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7 Misconceptions About Urinary Incontinence

By Lauren Monteverde March 11, 2018

              7 Misconceptions about incontinence

            Urinary Incontinence is often misunderstood and because it can be embarrassing it is not talked about. This causes millions of people to mistreat and mismanage their symptoms. So, I have put together a list of common misconceptions people have about urinary incontinence, in hopes that it encourages people to talk about their symptoms, properly take care of them, and raise awareness. 

Misconception #1: Only older people get it

Urinary incontinence can affect people of all ages. However, the risk does go up as a person ages, but it is not an inevitable part of aging. In fact, one study in Reviews in Urology, found the prevalence of incontinence in women being young adults 20-30%, middle age 30-40%, and elderly 30-50%. As the body ages, it changes and this can lead to an increased risk of incontinence. Menopause and childbirth have been shown to increase the risk of urinary incontinence. In males, prostate problems, such as enlarged prostate and prostate cancer, have been linked to an increased risk of urinary incontinence.

Misconception #2: There is nothing to be done for urinary incontinence

 There is a range of management and treatment options available to you or a person you are caring for. They include:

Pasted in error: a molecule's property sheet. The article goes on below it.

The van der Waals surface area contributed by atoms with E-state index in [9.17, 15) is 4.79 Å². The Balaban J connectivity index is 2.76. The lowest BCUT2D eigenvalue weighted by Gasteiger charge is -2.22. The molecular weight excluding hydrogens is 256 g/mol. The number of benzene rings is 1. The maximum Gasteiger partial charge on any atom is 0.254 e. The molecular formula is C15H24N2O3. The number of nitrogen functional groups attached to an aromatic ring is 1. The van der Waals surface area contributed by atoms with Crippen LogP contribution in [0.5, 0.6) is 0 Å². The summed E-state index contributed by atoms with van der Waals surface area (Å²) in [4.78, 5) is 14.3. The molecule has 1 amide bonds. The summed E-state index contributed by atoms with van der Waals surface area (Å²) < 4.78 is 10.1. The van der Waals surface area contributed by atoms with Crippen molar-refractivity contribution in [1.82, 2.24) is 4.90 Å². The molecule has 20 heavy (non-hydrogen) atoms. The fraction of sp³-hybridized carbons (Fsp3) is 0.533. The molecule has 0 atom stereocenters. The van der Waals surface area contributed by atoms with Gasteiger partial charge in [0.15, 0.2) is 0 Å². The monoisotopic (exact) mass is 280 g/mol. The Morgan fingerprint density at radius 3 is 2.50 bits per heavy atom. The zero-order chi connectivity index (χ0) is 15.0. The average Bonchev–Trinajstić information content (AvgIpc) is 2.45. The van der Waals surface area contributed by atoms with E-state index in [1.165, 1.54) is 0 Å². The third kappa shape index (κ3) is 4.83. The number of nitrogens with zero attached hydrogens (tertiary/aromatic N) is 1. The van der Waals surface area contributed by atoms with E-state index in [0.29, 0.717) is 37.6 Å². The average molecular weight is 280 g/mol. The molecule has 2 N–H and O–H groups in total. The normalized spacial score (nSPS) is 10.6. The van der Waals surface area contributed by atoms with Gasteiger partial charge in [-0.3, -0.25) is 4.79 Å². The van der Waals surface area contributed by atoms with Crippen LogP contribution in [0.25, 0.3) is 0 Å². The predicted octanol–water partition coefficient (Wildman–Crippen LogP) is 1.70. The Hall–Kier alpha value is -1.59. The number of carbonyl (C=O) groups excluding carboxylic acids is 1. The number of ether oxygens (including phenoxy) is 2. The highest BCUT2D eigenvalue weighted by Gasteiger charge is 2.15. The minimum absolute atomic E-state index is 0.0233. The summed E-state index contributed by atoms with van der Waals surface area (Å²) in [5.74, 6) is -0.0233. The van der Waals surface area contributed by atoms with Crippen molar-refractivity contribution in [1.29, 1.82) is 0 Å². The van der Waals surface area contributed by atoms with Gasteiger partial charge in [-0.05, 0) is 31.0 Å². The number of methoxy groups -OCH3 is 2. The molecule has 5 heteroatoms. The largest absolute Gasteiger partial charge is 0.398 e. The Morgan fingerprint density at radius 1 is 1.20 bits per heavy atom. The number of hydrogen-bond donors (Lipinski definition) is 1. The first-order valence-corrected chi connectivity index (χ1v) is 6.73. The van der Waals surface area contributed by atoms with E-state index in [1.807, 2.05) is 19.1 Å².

• Absorbent products and other devices: An external catheter, or condom catheter, is a device that goes over the penis to control leakage. A Pessary is a device that is inserted into the vagina to prevent unwanted leakage. Protective pads and panty liners, along with briefs and diapers can help manage incontinence. There are also creams and wipes to maintain healthy skin and comfort. Bed pads are available and usually used at night. Our staff can help with any questions you may have about products. Consult your doctor for a primary assessment.
  • Behavioral treatment: depending on the type of incontinence a range of lifestyle changes can help, such as changing the food you eat or alcohol consumption. An exercise called Kegels, which strengthens pelvic floor muscles, can help. Check out Cleveland Clinic’s “Kegel Exercises” for more information. Bladder training/retaining is the process of gradually increasing the time intervals between urinating. This means that you schedule your bathroom breaks, and progressively schedule them farther apart. It is also recommended to void your bladder before leaving your home, even if you feel like you don’t need to. This will decrease your chance of unwanted leakage. Living a healthier life with proper exercise and diet can also reduce the risk of developing urinary incontinence. Check out WebMD’s home treatments, here.
  • Medications: There are multiple medications that are used to treat incontinence which vary depending on the type. Consult a doctor for proper medication. If medications do not work, Botox can also be injected into the bladder muscle to improve spasticity.